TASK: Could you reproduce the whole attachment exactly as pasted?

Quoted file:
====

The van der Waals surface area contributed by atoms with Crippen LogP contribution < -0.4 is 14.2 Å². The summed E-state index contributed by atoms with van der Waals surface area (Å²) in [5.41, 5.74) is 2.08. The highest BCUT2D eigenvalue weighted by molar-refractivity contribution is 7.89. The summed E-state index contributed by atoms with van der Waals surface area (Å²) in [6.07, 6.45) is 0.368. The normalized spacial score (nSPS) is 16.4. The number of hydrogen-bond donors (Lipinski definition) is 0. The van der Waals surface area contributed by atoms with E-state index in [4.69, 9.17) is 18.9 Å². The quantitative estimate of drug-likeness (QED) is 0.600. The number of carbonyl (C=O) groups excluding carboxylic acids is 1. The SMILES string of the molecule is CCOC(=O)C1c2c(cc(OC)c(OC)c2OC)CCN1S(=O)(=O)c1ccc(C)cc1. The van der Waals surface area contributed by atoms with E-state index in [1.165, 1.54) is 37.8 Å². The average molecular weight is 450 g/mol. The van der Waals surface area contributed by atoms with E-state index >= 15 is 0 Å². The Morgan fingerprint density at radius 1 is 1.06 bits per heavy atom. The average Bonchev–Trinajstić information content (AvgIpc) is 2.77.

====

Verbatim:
The van der Waals surface area contributed by atoms with Crippen LogP contribution < -0.4 is 14.2 Å². The summed E-state index contributed by atoms with van der Waals surface area (Å²) in [5.41, 5.74) is 2.08. The highest BCUT2D eigenvalue weighted by molar-refractivity contribution is 7.89. The summed E-state index contributed by atoms with van der Waals surface area (Å²) in [6.07, 6.45) is 0.368. The normalized spacial score (nSPS) is 16.4. The number of hydrogen-bond donors (Lipinski definition) is 0. The van der Waals surface area contributed by atoms with E-state index in [4.69, 9.17) is 18.9 Å². The quantitative estimate of drug-likeness (QED) is 0.600. The number of carbonyl (C=O) groups excluding carboxylic acids is 1. The SMILES string of the molecule is CCOC(=O)C1c2c(cc(OC)c(OC)c2OC)CCN1S(=O)(=O)c1ccc(C)cc1. The van der Waals surface area contributed by atoms with E-state index in [1.165, 1.54) is 37.8 Å². The average molecular weight is 450 g/mol. The van der Waals surface area contributed by atoms with E-state index >= 15 is 0 Å². The Morgan fingerprint density at radius 1 is 1.06 bits per heavy atom. The average Bonchev–Trinajstić information content (AvgIpc) is 2.77.